The common sense behind his statements is obvious, but it’s taken a few centuries to conclusively prove him right.

    Comment by Karl R — October 30, 2008 @ 1:23 pm


    Only an idiot would base their moral compass on behavior he/she saw in porn (internet or non). However, I’m an elitist, and I believe there’s no shortage of idiots in this world. Therefore, I’m inclined to believe that there’s no shortage of individuals who base their decisions on what’s “normal” and “acceptable” on what they’ve seen in internet porn.

    However, I’m not certain that this is sufficient to cause a 25% to 33% increase. Things are rarely as simple as a single cause.

    Comment by Karl R — October 30, 2008 @ 4:11 pm


    People who feel isolated spend more money on material goods. They also pursue other ineffective ways of feeling less isolated: comfort food, alcohol & drugs, TV, or even a large quantity of superficial relationships (which could include spending time in clubs or engaging in promiscuous sex).

    But regardless of how people respond to isolation, there’s someone who is making money off of whatever they’re using to fill the void. That means there’s a lot of people who have a financial stake in keeping people isolated, and some of them have the means to influence our culture to encourage this isolation to continue.

    It’s not that modern society “seems geared” toward isolation. There are companies that are deliberately gearing it to be that way, because their financial futures depend on it.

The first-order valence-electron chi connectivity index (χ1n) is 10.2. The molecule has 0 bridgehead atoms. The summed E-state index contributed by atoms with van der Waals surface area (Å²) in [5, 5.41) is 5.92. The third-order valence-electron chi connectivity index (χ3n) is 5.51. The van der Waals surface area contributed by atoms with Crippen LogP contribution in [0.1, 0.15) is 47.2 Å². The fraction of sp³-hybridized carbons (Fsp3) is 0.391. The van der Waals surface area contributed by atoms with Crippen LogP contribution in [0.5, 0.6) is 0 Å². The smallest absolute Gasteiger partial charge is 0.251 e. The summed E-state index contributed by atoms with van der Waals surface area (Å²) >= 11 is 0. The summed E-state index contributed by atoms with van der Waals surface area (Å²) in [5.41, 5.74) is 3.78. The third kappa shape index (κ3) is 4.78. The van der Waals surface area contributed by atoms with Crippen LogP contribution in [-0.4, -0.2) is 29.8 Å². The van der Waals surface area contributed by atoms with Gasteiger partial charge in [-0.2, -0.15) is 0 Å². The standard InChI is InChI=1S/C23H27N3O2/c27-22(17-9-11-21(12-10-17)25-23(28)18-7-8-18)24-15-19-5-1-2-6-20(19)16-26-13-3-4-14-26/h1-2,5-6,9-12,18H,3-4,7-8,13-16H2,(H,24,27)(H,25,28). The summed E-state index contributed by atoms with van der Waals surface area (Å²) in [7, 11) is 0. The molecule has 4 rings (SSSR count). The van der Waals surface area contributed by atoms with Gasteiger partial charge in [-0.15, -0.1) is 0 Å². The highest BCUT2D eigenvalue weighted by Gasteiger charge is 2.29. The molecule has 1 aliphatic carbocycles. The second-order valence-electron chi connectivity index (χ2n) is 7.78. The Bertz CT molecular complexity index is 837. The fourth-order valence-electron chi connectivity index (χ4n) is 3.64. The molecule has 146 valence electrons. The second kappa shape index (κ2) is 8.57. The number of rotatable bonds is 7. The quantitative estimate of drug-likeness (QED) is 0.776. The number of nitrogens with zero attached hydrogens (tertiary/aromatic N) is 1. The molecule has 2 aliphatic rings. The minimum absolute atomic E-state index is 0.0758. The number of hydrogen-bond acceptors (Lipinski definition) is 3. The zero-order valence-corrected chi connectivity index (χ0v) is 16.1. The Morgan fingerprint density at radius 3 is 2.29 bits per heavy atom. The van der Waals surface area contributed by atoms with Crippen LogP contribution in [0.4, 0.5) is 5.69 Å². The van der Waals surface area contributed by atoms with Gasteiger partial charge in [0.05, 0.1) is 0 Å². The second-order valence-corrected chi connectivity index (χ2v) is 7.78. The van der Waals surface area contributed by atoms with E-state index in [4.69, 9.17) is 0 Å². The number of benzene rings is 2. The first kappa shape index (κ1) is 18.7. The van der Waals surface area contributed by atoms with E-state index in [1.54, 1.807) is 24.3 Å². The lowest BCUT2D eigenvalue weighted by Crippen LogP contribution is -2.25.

Become a counter-cultural revolutionary. Spend more time with people and less time with things.

    Comment by Karl R — October 30, 2008 @ 6:04 pm

  4. I tend to think that people today have too high an expectation of the romantic relationship. In our grandparents’ and parents’ ages, people weren’t expected to give up friendships when they were married; in fact, it almost seemed that same-sex friendships were required IN ORDER to serve a function that a spouse could or would not perform. Nowadays, people want their spouse to be their lover, soulmate and best friend … and that’s a tall order. With sexuality so close to the surface in everything, our world offers a breeding ground for insecurity, and many people in committed romantic relationships either willingly or unwillingly break off or scale back platonic friendships once they enter the relationship, or as it progresses. I think this leads to a feeling of isolation and loneliness, because it is unreasonable to expect one other person to fill your every social and emotional need. In my experience, a lot of the people seeking affairs are just looking for some kind of extra connection, some kind of validation or understanding, that their spouse has not given them. Whether what they expected from their spouse was reasonable or not, the fact is that there is still a lot of loneliness among married people and a general confusion about needs for intimacy and acceptance. If it feels like cheating to want someone other than your spouse in your life, many married people rationalize that they might as well go for it all if they’re doomed anyway.